blight, those unfortunate persons on whom And sigh for the days that are gone. the fraud was practised.” How many of Mr Sheridan's creditors were in i stray where the dew falls, through want of bread, from his evading pay. moon-lighted groves, ment of his just debts, while he was And list to the nightingale's song, revelling in gay parties, at dinners of Her plaints still remind me of long-bathree courses, washed down with nish'd joys, Champagne and Burgundy! but the And the sweets of the days that are less serious and more thoughtless' gone. reader is amused with the ingenuity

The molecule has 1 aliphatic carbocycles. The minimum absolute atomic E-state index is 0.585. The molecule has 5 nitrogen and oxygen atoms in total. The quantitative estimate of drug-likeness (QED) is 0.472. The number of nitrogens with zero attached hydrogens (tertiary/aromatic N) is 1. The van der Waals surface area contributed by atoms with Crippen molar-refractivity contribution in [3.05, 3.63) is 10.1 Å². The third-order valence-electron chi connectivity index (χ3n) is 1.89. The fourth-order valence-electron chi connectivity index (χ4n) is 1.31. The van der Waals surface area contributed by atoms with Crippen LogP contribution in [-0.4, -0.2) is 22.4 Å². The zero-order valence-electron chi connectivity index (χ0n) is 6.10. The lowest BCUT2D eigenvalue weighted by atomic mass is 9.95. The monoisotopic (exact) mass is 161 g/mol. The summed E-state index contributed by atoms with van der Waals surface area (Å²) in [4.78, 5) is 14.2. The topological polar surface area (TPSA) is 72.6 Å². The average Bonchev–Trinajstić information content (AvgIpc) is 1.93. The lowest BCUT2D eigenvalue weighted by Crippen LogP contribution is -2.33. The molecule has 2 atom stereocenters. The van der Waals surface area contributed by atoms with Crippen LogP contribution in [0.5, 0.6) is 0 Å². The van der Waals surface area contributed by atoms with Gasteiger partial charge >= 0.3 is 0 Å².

Each dew.drop that steals from the dark of the device, and has no feeling for

eye of night

Is a tear for the bliss that is flown ; the distress of the sufferer. .

While others cull blossoms, I find but a - The example of such a character "

blight, is extremely hurtful in a moral point